- 2019 employer health insurance contributions (health insurance component of Form 1040, Schedule C, line 14), retirement contributions (Form 1040 Schedule C, line 19), and state and local taxes assessed on employee compensation (primarily under state laws commonly referred to as the State Unemployment Tax Act or “SUTA” from state quarterly wage reporting forms).
- Step 2: Calculate the average monthly amount (divide the amount from Step 1 by 12).
- Step 3: Multiply the average monthly amount from Step 2 by 2.5.
- Step 4: Add the outstanding amount of any EIDL made between January 31, 2020 and April 3, 2020 that you seek to refinance, less the amount of any advance under an EIDL COVID-19 loan (because it does not have to be repaid).
The SBA states that you must supply a 2019 IRS Form 1040, Schedule C; quarterly 2019 IRS Forms 941 (or other tax forms or equivalent payroll processor records containing similar information); state quarterly wage unemployment insurance tax (SUTA) reporting forms from each quarter in 2019 or equivalent payroll processor records; and evidence of any retirement and health insurance contributions, if applicable. A payroll statement or similar documentation from the pay period that covered February 15, 2020 must also be provided to establish you were in operation on February 15, 2020.
II. What Can I use my PPP Loan for?
The SBA in its guidance now instructs that the proceeds of a PPP loan are to be used for the following.
- Owner compensation replacement, calculated based on 2019 net profit as described above.
- Payroll costs for employees (other than the owner) whose principal place of residence is in the United States, if you have employees. For these purposes, payroll costs include:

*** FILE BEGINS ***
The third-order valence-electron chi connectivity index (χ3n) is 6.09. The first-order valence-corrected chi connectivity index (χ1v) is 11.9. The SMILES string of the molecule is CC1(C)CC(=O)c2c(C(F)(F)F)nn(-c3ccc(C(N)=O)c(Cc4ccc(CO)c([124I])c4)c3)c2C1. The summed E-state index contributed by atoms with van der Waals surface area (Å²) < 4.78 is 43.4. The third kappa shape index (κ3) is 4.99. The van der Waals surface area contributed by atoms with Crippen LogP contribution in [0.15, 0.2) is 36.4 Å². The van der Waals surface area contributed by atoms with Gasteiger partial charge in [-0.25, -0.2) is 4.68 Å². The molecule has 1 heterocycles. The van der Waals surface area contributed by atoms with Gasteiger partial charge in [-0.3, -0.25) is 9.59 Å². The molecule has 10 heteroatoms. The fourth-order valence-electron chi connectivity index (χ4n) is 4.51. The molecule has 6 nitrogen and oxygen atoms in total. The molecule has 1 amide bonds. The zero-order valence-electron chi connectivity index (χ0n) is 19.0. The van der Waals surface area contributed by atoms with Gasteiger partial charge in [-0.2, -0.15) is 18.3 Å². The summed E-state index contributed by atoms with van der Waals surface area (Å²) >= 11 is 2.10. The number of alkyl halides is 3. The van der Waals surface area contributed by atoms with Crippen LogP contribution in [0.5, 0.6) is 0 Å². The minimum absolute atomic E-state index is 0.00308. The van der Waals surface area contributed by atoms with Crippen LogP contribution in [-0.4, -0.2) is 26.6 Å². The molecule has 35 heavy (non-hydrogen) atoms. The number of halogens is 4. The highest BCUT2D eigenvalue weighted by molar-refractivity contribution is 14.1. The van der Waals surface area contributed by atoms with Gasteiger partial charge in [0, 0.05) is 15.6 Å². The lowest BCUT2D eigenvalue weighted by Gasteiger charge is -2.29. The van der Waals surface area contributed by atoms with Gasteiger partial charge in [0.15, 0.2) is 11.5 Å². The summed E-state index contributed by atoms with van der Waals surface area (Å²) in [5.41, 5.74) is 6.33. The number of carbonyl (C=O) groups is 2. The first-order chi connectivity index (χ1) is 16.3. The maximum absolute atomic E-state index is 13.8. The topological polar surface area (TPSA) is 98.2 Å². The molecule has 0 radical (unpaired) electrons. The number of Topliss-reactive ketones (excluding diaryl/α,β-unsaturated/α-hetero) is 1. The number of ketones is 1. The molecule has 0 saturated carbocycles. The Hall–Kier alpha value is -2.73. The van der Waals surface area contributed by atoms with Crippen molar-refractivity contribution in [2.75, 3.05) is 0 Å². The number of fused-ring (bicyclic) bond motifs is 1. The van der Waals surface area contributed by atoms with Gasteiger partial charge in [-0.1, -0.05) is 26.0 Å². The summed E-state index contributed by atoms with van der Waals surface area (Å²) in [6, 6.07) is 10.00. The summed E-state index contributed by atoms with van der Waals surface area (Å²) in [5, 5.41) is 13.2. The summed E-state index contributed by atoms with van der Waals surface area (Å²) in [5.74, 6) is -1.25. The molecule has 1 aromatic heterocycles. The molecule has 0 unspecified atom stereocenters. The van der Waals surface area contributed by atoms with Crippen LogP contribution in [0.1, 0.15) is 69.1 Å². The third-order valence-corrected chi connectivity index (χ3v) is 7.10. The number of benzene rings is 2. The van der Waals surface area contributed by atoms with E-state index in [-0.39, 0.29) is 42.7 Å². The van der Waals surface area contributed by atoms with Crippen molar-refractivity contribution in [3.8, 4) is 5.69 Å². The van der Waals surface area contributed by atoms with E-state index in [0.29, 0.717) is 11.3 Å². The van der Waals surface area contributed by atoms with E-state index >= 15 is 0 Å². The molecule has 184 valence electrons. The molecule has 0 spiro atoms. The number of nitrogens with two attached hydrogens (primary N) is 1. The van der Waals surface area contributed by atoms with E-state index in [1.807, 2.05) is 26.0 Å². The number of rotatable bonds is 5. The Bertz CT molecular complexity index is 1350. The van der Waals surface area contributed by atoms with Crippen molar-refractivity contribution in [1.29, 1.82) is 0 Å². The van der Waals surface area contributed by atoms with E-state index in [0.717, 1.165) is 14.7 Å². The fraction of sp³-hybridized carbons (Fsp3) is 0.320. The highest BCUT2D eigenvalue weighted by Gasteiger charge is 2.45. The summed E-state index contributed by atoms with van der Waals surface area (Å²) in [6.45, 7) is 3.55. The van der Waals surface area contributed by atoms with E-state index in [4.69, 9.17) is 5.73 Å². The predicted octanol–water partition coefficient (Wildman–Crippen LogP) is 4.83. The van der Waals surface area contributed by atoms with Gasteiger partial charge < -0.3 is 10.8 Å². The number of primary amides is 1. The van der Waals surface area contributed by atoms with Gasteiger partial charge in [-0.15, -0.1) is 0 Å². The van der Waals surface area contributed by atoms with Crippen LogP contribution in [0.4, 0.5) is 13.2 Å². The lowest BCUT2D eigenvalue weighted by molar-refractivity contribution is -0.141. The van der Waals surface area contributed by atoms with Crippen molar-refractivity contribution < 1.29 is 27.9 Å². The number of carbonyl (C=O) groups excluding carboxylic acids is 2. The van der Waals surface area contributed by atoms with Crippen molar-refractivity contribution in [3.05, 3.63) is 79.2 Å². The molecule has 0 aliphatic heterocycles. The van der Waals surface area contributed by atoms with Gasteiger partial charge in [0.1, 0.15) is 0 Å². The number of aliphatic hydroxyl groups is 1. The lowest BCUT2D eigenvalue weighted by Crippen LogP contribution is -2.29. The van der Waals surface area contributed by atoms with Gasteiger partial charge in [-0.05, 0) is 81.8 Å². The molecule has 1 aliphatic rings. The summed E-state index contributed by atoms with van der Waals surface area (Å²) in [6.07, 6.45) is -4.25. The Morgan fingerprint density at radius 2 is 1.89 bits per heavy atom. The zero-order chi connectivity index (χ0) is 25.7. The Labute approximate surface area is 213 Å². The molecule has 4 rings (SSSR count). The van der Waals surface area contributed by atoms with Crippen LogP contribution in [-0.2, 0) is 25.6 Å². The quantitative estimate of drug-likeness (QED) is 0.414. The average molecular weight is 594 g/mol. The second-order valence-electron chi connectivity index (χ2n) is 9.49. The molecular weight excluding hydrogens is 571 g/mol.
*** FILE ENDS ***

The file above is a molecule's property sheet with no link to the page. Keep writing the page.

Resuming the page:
- compensation to employees such as salary, wages, commissions, cash tips, but limited to $100,000 of annualized pay per employee;
- payment for vacation, parental, family, medical, or sick leave;
- allowance for separation or dismissal;
- payment for the provision of employee benefits consisting of group health care coverage, including insurance premiums, and retirement; and
- payment of state “SUTA” taxes assessed on compensation of employees (not including withholdings).
- Mortgage interest payments (but not mortgage prepayments or principal payments) on any business mortgage loan on real or personal property (e.g., the interest on your mortgage for the warehouse you purchased to store business equipment or the interest on an auto loan for a vehicle you use to perform your business).
- Business rent payments (e.g., the warehouse where you store business equipment or the vehicle you use to perform your business), and business utility payments (e.g., the cost of electricity in the warehouse you rent or gas you use driving your business vehicle).
- You must have claimed or be entitled to claim a deduction for these expenses on your 2019 IRS Form 1040 income tax return, Schedule C, in order for these expenses to be a permissible use during the eight-week period following the first disbursement of the loan (the “covered period”).
- For example, if you did not claim or are not entitled to claim utilities expenses on your 2019 Form 1040 Schedule C, you cannot use the PPP loan proceeds for utilities during the covered period.
- Interest payments on any other debt obligations that were incurred before February 15, 2020 (such amounts are not eligible for PPP loan forgiveness).
- Refinancing an SBA EIDL loan made between January 31, 2020 and April 3, 2020 (maturity will be reset to PPP’s maturity of two years).
- If you received an SBA EIDL loan from January 31, 2020 through April 3, 2020, you can apply for a PPP loan. If your EIDL loan was not used for payroll costs, it does not affect your eligibility for a PPP loan.